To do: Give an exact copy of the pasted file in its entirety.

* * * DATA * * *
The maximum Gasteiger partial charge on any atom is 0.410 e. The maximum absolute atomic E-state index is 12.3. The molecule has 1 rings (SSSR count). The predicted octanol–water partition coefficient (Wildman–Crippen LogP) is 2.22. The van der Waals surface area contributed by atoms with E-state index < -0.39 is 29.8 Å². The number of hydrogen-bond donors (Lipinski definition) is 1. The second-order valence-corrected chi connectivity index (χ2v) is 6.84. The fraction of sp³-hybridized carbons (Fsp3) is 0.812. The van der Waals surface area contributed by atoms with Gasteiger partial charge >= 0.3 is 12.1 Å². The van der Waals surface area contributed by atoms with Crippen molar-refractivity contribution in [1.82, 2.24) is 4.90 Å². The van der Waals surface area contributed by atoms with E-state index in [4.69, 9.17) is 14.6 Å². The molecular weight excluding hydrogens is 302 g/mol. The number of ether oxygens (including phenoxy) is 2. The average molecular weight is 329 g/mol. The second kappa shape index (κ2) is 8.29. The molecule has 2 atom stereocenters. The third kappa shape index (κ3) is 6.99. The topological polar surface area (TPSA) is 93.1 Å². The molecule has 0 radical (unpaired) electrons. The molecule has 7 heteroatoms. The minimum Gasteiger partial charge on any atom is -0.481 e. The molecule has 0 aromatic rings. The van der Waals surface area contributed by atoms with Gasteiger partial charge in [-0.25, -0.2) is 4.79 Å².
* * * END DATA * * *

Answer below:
The maximum Gasteiger partial charge on any atom is 0.410 e. The maximum absolute atomic E-state index is 12.3. The molecule has 1 rings (SSSR count). The predicted octanol–water partition coefficient (Wildman–Crippen LogP) is 2.22. The van der Waals surface area contributed by atoms with E-state index < -0.39 is 29.8 Å². The number of hydrogen-bond donors (Lipinski definition) is 1. The second-order valence-corrected chi connectivity index (χ2v) is 6.84. The fraction of sp³-hybridized carbons (Fsp3) is 0.812. The van der Waals surface area contributed by atoms with Gasteiger partial charge >= 0.3 is 12.1 Å². The van der Waals surface area contributed by atoms with Crippen molar-refractivity contribution in [1.82, 2.24) is 4.90 Å². The van der Waals surface area contributed by atoms with E-state index in [4.69, 9.17) is 14.6 Å². The molecular weight excluding hydrogens is 302 g/mol. The number of ether oxygens (including phenoxy) is 2. The average molecular weight is 329 g/mol. The second kappa shape index (κ2) is 8.29. The molecule has 2 atom stereocenters. The third kappa shape index (κ3) is 6.99. The topological polar surface area (TPSA) is 93.1 Å². The molecule has 0 radical (unpaired) electrons. The molecule has 7 heteroatoms. The minimum Gasteiger partial charge on any atom is -0.481 e. The molecule has 0 aromatic rings. The van der Waals surface area contributed by atoms with Gasteiger partial charge in [-0.25, -0.2) is 4.79 Å².